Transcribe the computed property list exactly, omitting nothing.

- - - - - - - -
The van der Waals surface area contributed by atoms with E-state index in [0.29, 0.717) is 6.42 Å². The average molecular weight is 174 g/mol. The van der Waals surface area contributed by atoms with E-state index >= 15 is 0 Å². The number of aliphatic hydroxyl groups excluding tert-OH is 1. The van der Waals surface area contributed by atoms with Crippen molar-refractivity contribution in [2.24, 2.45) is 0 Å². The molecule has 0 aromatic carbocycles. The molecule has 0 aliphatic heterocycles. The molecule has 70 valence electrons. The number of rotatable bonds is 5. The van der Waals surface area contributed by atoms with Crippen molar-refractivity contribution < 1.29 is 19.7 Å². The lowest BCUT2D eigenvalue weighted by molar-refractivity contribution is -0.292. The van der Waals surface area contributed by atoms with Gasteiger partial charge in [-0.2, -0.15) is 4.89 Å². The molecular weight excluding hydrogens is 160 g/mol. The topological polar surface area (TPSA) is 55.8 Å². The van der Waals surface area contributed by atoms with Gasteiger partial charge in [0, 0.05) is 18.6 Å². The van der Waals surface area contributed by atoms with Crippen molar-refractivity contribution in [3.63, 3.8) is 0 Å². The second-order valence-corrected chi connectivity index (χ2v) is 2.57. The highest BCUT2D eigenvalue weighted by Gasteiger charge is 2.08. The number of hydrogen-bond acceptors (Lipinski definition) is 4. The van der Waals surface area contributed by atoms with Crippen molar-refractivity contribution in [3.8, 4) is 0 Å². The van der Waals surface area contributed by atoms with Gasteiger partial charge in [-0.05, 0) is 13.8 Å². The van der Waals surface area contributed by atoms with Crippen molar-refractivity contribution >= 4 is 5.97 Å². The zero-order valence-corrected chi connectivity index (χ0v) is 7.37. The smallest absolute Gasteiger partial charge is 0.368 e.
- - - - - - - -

The van der Waals surface area contributed by atoms with E-state index in [0.29, 0.717) is 6.42 Å². The average molecular weight is 174 g/mol. The van der Waals surface area contributed by atoms with E-state index >= 15 is 0 Å². The number of aliphatic hydroxyl groups excluding tert-OH is 1. The van der Waals surface area contributed by atoms with Crippen molar-refractivity contribution in [2.24, 2.45) is 0 Å². The molecule has 0 aromatic carbocycles. The molecule has 0 aliphatic heterocycles. The molecule has 70 valence electrons. The number of rotatable bonds is 5. The van der Waals surface area contributed by atoms with Crippen molar-refractivity contribution < 1.29 is 19.7 Å². The lowest BCUT2D eigenvalue weighted by molar-refractivity contribution is -0.292. The van der Waals surface area contributed by atoms with Gasteiger partial charge in [-0.2, -0.15) is 4.89 Å². The molecular weight excluding hydrogens is 160 g/mol. The topological polar surface area (TPSA) is 55.8 Å². The van der Waals surface area contributed by atoms with Gasteiger partial charge in [0, 0.05) is 18.6 Å². The van der Waals surface area contributed by atoms with Crippen molar-refractivity contribution in [3.63, 3.8) is 0 Å². The second-order valence-corrected chi connectivity index (χ2v) is 2.57. The highest BCUT2D eigenvalue weighted by Gasteiger charge is 2.08. The number of hydrogen-bond acceptors (Lipinski definition) is 4. The van der Waals surface area contributed by atoms with Crippen molar-refractivity contribution in [3.8, 4) is 0 Å². The van der Waals surface area contributed by atoms with Gasteiger partial charge in [-0.05, 0) is 13.8 Å². The van der Waals surface area contributed by atoms with Crippen molar-refractivity contribution >= 4 is 5.97 Å². The zero-order valence-corrected chi connectivity index (χ0v) is 7.37. The smallest absolute Gasteiger partial charge is 0.368 e.